Badger is rescued by the RSPCA after falling down lime kiln in Shilbottle

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A second badger has been rescued by the RSPCA after falling into a disused lime kiln in Shilbottle.

The mammal had tumbled ten feet, around three metres, into the pit and was curled up asleep when she was spotted by a passing walker.

RSPCA animal rescue officer David Dawson, who in February last year attended an identical job in the same location, used a ladder to climb into the kiln and a grasper and portable kennel to catch her after the charity was contacted for assistance.

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Described as ‘extremely feisty,’ she was checked over by the officer before being released uninjured following the rescue on March 6.

The rescued badger. Picture: RSPCAThe rescued badger. Picture: RSPCA
The rescued badger. Picture: RSPCA

Both incidents involved an adult female badger, although it’s not known if it was the same animal.

“It was a bit of a surprise to be called back to the Shilbottle kiln to free another trapped badger,” said David.

“Like before, this one appears to have walked into thin air.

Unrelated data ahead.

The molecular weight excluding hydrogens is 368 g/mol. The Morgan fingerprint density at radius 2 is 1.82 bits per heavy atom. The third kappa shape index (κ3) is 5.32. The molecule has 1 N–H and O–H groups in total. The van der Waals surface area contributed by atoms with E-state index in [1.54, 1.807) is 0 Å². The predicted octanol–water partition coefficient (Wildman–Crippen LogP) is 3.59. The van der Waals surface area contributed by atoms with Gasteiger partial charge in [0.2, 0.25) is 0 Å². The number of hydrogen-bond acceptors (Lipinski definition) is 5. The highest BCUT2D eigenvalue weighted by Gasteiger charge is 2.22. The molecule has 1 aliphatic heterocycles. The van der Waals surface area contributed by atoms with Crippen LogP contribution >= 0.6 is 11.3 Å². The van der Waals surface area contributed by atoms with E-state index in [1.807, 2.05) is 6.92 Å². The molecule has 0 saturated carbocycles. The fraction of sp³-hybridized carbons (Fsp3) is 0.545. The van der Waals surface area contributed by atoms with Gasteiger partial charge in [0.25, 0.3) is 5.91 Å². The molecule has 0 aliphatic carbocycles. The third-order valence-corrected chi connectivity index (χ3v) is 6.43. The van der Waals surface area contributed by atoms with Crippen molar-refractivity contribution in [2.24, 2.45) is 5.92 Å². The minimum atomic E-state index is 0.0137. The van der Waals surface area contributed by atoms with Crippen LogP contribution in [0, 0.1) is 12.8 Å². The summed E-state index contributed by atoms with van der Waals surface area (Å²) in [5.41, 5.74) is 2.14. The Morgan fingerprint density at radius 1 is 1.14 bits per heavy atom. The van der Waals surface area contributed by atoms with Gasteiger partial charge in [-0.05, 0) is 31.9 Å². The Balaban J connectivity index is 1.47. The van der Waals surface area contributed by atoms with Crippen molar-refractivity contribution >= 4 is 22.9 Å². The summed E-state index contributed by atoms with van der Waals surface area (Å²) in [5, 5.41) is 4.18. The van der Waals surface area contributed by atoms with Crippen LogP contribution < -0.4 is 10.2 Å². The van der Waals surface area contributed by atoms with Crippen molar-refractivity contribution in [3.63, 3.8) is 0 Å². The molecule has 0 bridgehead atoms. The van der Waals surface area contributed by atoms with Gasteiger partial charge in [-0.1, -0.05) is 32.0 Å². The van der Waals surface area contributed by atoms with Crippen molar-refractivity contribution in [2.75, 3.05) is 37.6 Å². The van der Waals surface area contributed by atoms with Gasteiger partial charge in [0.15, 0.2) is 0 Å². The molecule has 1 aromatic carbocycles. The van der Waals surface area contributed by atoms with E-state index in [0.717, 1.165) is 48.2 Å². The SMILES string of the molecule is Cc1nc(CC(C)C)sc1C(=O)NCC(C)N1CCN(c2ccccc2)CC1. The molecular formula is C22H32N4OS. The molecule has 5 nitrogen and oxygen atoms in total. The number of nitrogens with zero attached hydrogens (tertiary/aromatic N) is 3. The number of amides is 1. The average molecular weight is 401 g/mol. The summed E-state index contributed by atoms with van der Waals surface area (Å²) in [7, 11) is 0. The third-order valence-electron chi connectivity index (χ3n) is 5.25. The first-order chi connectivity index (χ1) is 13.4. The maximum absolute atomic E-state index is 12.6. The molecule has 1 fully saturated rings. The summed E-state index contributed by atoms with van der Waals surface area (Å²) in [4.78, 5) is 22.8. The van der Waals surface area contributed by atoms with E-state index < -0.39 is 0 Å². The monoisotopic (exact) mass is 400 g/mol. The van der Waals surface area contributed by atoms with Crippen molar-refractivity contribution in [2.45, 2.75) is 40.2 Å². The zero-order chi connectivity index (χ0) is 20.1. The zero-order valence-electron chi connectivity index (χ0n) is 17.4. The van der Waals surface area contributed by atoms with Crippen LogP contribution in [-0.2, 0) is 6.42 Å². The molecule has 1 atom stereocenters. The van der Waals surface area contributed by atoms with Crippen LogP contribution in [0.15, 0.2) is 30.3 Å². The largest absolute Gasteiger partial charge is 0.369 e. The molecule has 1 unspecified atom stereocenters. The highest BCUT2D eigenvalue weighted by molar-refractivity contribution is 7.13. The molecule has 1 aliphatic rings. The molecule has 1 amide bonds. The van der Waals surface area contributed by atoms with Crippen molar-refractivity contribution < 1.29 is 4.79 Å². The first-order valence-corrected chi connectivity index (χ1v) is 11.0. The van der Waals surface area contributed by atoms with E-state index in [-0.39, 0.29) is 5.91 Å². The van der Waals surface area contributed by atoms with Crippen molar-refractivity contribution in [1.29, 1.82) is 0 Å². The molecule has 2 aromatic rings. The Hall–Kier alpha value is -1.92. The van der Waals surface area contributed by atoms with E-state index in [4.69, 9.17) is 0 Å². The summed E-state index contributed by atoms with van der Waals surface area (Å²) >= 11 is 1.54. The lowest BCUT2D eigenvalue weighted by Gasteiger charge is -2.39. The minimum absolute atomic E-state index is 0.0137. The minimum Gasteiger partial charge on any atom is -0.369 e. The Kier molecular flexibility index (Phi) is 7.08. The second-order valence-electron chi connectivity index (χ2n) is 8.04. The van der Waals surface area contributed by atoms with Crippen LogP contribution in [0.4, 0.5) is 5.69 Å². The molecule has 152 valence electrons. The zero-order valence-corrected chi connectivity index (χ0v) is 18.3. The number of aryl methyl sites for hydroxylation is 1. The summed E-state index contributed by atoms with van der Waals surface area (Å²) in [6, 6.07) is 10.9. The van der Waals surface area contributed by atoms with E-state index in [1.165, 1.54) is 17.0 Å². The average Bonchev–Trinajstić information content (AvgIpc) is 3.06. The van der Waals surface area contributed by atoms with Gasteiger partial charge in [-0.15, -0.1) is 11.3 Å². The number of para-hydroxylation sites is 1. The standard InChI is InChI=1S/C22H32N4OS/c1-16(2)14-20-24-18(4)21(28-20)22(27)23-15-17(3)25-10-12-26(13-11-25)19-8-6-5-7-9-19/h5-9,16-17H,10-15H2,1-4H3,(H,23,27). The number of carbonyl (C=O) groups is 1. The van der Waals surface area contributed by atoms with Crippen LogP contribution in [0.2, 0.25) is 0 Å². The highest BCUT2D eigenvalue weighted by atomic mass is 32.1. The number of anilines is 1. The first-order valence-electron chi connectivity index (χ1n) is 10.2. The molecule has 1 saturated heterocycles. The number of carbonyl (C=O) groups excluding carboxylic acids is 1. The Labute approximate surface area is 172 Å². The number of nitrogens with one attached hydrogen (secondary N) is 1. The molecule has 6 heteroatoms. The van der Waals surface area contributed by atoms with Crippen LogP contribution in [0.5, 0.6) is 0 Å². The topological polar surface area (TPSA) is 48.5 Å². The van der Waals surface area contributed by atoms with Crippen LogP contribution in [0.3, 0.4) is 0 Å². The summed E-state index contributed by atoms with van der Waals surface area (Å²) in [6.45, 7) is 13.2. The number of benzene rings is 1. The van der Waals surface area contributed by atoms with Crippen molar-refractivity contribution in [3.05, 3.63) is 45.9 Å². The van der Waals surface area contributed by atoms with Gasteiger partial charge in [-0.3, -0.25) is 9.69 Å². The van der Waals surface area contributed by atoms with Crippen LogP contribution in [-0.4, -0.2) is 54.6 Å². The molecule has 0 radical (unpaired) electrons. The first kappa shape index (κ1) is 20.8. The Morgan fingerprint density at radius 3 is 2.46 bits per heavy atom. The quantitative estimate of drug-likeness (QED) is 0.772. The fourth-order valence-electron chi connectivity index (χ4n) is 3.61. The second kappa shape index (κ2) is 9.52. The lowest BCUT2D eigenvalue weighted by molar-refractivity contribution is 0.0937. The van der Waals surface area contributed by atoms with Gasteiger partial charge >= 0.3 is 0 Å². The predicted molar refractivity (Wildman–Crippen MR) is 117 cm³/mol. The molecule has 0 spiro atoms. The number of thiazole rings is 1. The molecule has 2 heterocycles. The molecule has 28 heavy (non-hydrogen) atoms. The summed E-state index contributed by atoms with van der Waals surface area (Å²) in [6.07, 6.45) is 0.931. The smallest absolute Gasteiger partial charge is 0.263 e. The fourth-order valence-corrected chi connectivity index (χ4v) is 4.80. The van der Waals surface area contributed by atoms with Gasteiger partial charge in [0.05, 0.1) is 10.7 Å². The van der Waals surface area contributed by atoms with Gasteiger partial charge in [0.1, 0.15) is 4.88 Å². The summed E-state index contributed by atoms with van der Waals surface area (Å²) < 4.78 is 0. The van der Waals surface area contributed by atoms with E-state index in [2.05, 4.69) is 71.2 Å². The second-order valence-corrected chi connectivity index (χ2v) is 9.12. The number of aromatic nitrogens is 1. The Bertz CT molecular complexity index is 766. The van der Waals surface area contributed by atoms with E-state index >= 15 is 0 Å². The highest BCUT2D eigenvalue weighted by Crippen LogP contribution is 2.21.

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"Again, she was very lucky to have been spotted by a passer by amongst all the debris down there and not to have sustained any injuries as it’s quite a long way down.”

The badger was found curled up asleep in a disused lime kiln. Picture RSPCAThe badger was found curled up asleep in a disused lime kiln. Picture RSPCA
The badger was found curled up asleep in a disused lime kiln. Picture RSPCA

He added: “We have no way of knowing how long she might have been trapped, although when I arrived she was curled up in a ball having a little snooze.

"She was certainly feisty enough after I’d caught her and she made it very clear that she wanted to be out of the kennel as quickly as possible and on her way.

“It’s a tricky one because without putting some sort of cover over the top, which may not be feasible with a structure like this, it’s difficult to prevent animals from taking an unexpected tumble.

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"Nevertheless, I’m really pleased to have been able to release both badgers unharmed, and again we’d like to thank the people who reported their plight to us.”

If you encounter a wild animal you think needs the RSPCA’s help visit its website for information and advice.

This year the RSPCA celebrates its 200th birthday. To find out how you can get involved visit